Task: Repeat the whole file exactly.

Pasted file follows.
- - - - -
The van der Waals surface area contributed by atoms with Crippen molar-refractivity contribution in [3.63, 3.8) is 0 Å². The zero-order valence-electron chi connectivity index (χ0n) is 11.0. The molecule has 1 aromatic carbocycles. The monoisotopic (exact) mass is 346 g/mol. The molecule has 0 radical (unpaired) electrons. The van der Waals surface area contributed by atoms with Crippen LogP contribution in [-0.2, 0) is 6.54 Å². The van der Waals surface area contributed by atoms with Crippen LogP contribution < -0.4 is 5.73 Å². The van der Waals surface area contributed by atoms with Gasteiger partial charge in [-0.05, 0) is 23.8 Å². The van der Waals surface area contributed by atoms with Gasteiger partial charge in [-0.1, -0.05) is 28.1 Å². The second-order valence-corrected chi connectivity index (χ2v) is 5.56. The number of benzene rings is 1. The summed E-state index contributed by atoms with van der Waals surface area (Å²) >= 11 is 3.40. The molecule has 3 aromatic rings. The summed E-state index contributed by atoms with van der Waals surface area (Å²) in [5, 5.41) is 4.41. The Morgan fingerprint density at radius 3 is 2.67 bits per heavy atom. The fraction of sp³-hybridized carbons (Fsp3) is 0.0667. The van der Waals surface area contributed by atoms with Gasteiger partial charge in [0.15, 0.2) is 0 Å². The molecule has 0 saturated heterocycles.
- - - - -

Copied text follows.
The van der Waals surface area contributed by atoms with Crippen molar-refractivity contribution in [3.63, 3.8) is 0 Å². The zero-order valence-electron chi connectivity index (χ0n) is 11.0. The molecule has 1 aromatic carbocycles. The monoisotopic (exact) mass is 346 g/mol. The molecule has 0 radical (unpaired) electrons. The van der Waals surface area contributed by atoms with Crippen LogP contribution in [-0.2, 0) is 6.54 Å². The van der Waals surface area contributed by atoms with Crippen LogP contribution < -0.4 is 5.73 Å². The van der Waals surface area contributed by atoms with Gasteiger partial charge in [-0.05, 0) is 23.8 Å². The van der Waals surface area contributed by atoms with Gasteiger partial charge in [-0.1, -0.05) is 28.1 Å². The second-order valence-corrected chi connectivity index (χ2v) is 5.56. The number of benzene rings is 1. The summed E-state index contributed by atoms with van der Waals surface area (Å²) >= 11 is 3.40. The molecule has 3 aromatic rings. The summed E-state index contributed by atoms with van der Waals surface area (Å²) in [5, 5.41) is 4.41. The Morgan fingerprint density at radius 3 is 2.67 bits per heavy atom. The fraction of sp³-hybridized carbons (Fsp3) is 0.0667. The van der Waals surface area contributed by atoms with Gasteiger partial charge in [0.15, 0.2) is 0 Å². The molecule has 0 saturated heterocycles.